Aerial refueling, also referred to as air refueling, in-flight refueling (IFR), air-to-air refueling (AAR), and tanking, is the process of transferring aviation fuel from one military aircraft (the tanker) to another (the receiver) during flight. The procedure allows the receiving aircraft to remain airborne longer, extending its range or loiter time on station. A series of air refuelings can give range limited only by crew fatigue and engineering factors such as engine oil consumption.
Aerial refueling has also been considered as a means to reduce fuel consumption on long-distance flights greater than 3,000 nautical miles (5,600 km; 3,500 mi). Air-to-air refueling (AAR), can also improving economic efficiency of air transport services through the use for regional aircraft technology of which can provide the exploitation of these aircraft on long-haul non-stop flights instead of expensive long-haul aircraft. Potential fuel savings in the range of 35-40% have been estimated for long haul flights (including the fuel used during the tanker missions).
Air-to-air refuelling (AAR) stands as one of the key force multiplier which allows projecting military power far beyond their national boundaries. Because the receiver aircraft can be topped up with extra fuel in the air, air refueling can allow a takeoff with a greater payload which could be weapons, cargo, or personnel: the maximum takeoff weight is maintained by carrying less fuel and topping up once airborne. Alternatively, a shorter take-off roll can be achieved because take-off can be at a lighter weight before refueling once airborne.
For today’s short combat radius platforms in particular, the growing frequency of sorties flown at ever-longer distances away from carriers or ground bases has increasingly made refuelling an essential mission component. The requirement for AAR is likely to increase in the future as there is a greater requirement for persistence. ISR and C2 assets, for example, are increasingly likely to demand AAR services to enhance situational awareness. The Falklands conflict of 1982 highlighted the necessity for air-to-air refuelling, particularly for the successful prosecution of an air war at long range.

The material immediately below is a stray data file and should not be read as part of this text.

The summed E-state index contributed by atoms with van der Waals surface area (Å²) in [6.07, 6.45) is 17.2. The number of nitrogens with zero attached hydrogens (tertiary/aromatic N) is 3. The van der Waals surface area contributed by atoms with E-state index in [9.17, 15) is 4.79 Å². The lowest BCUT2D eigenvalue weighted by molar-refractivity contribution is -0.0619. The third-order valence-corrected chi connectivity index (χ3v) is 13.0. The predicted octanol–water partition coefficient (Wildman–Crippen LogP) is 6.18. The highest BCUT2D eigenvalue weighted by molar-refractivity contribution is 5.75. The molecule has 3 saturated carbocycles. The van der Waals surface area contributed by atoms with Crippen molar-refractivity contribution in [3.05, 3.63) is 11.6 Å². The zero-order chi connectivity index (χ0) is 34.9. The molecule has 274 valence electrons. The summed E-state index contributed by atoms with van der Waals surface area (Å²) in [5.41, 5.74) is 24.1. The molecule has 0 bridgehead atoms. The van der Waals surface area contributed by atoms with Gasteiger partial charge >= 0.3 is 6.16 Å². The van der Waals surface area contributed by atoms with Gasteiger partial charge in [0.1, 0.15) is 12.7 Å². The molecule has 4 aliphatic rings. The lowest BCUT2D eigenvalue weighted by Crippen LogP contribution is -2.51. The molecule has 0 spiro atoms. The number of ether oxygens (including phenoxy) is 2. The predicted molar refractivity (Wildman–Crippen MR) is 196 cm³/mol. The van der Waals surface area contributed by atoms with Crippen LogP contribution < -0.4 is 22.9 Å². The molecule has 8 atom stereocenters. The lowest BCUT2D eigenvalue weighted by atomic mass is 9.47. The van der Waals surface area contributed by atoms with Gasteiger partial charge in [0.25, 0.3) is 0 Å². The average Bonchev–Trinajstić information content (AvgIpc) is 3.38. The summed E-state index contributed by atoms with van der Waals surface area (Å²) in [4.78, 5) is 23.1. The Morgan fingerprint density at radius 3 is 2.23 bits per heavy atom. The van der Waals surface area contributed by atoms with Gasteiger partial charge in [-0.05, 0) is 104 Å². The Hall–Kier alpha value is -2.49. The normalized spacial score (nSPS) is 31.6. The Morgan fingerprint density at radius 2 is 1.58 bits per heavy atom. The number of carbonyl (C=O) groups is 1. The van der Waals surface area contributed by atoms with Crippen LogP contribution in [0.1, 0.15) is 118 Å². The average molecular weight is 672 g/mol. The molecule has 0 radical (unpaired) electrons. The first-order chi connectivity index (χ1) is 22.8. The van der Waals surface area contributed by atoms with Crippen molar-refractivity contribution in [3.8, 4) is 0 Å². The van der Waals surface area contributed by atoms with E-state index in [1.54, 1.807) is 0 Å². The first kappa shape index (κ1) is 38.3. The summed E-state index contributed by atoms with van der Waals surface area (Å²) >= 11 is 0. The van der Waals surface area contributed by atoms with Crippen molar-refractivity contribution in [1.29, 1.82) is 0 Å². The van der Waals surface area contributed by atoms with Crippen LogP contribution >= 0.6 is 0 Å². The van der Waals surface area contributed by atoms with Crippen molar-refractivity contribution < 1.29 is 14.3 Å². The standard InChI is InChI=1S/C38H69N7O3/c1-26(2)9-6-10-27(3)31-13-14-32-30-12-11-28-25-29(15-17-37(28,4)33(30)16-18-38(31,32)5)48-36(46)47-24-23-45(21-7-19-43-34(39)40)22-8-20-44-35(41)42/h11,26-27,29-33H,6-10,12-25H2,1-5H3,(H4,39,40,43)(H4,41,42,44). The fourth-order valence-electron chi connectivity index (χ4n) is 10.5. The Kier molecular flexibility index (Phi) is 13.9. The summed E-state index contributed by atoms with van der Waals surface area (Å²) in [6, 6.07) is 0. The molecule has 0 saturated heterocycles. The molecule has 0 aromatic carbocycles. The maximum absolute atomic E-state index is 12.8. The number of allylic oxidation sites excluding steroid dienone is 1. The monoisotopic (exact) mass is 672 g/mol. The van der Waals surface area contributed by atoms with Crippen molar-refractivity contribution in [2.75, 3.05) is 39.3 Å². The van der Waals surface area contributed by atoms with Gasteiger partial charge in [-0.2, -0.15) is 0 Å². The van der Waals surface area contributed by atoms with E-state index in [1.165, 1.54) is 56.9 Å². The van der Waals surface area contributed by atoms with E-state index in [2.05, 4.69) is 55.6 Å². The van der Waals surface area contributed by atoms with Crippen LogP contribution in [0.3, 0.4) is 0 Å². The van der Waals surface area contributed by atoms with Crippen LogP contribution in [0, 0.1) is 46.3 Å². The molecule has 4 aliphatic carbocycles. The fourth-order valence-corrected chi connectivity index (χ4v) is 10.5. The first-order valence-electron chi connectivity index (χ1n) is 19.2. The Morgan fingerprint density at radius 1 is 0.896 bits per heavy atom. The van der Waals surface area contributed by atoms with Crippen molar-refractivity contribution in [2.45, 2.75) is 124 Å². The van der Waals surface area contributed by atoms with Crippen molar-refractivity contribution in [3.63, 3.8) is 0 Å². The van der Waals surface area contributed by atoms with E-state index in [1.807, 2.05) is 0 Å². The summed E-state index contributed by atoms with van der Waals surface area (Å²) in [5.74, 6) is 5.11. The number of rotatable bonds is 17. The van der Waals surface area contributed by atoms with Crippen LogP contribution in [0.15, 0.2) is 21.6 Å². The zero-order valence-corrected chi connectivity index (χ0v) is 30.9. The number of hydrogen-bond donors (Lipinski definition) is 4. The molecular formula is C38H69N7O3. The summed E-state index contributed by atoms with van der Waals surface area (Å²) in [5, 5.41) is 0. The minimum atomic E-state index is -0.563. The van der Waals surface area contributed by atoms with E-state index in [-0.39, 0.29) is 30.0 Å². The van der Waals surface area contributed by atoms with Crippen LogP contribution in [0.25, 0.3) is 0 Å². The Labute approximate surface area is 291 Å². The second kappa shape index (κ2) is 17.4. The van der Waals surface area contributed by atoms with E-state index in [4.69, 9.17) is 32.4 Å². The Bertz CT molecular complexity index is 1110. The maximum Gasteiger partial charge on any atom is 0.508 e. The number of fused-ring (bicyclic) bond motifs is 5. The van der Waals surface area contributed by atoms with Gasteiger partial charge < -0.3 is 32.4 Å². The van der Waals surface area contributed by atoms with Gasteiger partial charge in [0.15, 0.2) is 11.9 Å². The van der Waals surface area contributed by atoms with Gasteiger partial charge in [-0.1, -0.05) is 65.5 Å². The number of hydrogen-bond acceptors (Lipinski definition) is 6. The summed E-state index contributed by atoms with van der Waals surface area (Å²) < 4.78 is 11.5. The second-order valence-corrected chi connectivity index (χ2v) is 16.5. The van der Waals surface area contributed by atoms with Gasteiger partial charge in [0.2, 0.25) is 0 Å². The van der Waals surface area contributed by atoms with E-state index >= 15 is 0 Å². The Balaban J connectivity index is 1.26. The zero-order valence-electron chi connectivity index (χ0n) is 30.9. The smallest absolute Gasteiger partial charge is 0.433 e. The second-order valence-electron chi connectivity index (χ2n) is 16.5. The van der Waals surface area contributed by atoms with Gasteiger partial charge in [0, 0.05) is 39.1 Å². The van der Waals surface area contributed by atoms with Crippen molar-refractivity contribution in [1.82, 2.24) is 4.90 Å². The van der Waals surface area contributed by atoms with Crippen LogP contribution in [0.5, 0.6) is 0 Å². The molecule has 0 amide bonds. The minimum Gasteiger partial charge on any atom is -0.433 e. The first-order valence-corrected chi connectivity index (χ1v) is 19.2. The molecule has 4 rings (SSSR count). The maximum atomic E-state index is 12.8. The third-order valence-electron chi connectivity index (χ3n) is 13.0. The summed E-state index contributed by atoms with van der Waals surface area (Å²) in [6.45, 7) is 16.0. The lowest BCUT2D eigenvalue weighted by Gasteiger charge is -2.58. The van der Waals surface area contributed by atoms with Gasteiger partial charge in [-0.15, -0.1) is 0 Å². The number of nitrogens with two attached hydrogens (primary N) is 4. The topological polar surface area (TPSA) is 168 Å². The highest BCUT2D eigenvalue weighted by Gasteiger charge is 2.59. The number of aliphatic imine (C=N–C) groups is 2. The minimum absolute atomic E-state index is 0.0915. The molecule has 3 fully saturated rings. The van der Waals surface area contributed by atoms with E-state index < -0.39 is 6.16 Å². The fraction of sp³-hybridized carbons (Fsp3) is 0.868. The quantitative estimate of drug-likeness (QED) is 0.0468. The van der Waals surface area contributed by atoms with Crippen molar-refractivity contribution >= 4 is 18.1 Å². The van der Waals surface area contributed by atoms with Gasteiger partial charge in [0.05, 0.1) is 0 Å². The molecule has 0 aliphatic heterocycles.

Of all air-power force-multipliers, Air-to-Air Refuelling (AAR) is amongst the most significant. It provides an essential capability that increases the range, endurance, payload and flexibility of all capable receiver aircraft, and is especially important when forward basing is limited or unavailable, or air base operations limitations impose constraints, according to JAPCC, ‘Air-to-Air Refuelling Consolidation: An Update’, March 2014. “To support overseas deployments anywhere in the world at short notice AAR is only becoming more important,” says James Kemmitt, product management director at Cobham Mission Systems – one of the world’s leading refuelling technology suppliers.
The future trends to meet the increasingly challenging demands of today include, “These include a wider operating envelope – airspeed, range and altitude – suitability for harsher environments, autonomous operation, lower life cycle costs, increased safety and reliability and reduced maintenance, roll on/roll off capability and compliance to new more stringent airworthiness regulations.”
To maximise value for money and provides operational flexibility, new AAR platforms provide multi-mission services that can support combat air, ISR, airborne command-and control (C2) and maritime-patrol missions. The JAPCC paper also recognises the trend towards multi-mission aircraft and notes that tanker transport aircraft may in addition be used for aero-medical and ISR tasks.
Primary types of Refuelling technology
There are two primary types of air-to-air refuelling (AAR) systems used in military aircraft: probe-and-drogue and flying boom.
The flying boom system, involves a rigid, telescoping pipe, or boom, that extends from the tanker aircraft. The boom operator on the tanker aircraft maneuvers the boom towards the receiver aircraft, where it is connected to a receptacle on the aircraft. The fuel is then transferred through the boom to the receiver aircraft. This method is often used for larger aircraft, such as cargo planes or bombers, due to its higher fuel transfer rates.
The process of air-to-air refueling involves the tanker aircraft and the receiver aircraft flying in a specific pattern to meet up and transfer fuel. The pilots begin by selecting an “altitude block,” which is pre-designated airspace at a specific altitude where they will fly. The pilots agree on a starting point, end point, and meet-up time.
The tanker aircraft arrives at the altitude block about 15 minutes before the receiver aircraft. Both aircraft then fly in a racetrack pattern, where they continuously circle within the altitude block while waiting for the receiver aircraft to arrive. The receiver aircraft is usually positioned about 1,000 feet below the altitude of the tanker aircraft.